I’ve been a fan of mind mapping, graphic organisers and visual language for ages. I use them in my work, my eldest daughter for her school work and I used to tutor kids in mind mapping online for a while in 2008. The first time I saw a mind map I was enchanted by the way that concepts, ideas, and information could be presented.
There are loads of ways you can benefit from using mind maps. I find a big picture view really helpful to understanding where everything fits in. I really love to use a mind map to brainstorm ideas in a fluid, non hierarchical manner. Mind maps are also brilliant for showing relationships or links between things. Mind mapping is not for everyone, and I’ve met a few people who think it has not value at all and is just a another gimmick.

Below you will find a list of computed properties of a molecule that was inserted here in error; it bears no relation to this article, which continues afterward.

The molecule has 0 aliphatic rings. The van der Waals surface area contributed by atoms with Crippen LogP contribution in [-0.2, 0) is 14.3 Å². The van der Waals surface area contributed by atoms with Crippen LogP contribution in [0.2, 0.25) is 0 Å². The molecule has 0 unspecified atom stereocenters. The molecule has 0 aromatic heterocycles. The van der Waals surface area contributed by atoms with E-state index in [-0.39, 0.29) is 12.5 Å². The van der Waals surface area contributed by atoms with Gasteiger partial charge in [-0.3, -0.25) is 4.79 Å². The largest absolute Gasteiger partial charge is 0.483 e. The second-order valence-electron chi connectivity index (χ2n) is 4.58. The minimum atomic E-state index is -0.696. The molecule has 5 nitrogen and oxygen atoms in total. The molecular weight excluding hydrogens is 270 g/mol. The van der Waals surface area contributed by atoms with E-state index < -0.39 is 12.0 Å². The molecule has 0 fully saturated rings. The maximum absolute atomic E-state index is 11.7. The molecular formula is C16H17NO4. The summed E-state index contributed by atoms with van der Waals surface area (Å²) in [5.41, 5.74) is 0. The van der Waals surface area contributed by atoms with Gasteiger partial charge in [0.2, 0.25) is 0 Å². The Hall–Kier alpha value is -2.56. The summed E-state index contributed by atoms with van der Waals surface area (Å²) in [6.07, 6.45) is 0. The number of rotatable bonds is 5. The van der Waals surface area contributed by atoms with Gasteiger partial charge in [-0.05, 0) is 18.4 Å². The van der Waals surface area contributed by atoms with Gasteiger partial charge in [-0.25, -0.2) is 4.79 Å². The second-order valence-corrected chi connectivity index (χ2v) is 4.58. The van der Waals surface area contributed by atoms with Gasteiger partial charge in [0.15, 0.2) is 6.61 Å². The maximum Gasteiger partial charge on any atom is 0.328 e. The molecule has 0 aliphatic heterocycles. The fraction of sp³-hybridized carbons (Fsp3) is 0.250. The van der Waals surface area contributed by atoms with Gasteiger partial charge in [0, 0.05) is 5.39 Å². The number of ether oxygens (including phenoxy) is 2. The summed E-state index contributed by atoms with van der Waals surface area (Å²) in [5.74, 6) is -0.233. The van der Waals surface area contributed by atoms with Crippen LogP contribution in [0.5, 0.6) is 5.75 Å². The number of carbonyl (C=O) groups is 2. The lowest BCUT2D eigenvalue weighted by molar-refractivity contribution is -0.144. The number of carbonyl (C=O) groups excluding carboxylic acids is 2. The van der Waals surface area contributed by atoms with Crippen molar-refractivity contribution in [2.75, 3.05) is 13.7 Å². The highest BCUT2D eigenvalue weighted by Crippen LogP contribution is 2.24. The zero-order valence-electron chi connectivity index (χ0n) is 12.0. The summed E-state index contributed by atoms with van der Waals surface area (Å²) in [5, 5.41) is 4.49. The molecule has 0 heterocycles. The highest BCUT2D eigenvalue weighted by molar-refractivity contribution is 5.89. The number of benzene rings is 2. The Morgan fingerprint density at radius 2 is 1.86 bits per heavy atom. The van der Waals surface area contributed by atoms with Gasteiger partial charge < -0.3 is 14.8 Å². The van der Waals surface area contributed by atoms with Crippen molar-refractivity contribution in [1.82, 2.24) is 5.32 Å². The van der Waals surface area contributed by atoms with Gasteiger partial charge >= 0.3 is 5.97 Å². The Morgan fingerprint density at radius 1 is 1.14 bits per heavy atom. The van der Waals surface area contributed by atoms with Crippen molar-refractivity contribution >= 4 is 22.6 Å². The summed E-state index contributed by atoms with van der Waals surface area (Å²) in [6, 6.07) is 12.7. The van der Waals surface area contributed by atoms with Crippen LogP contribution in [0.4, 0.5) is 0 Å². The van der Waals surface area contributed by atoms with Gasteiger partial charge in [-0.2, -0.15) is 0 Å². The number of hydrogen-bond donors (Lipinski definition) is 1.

There are probably more than 50 different software products out in the market but my two favourites tools for building maps are MindMeister and Free Mind. If you are looking for training here in Australia you can’t go past Buzan Australia.
I’m going to share with you some of my favourite apps, software, resources and examples of mind maps I’ve found in my travels.
The light hearted humorous mind map below by Lunch Breath gives newbie’s an instructional guide to mind mapping or “brainkrumping” as the author calls it.
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Telstra Exchange is an ideas hub designed to provide news, insights and opinions around the way you use technology to connect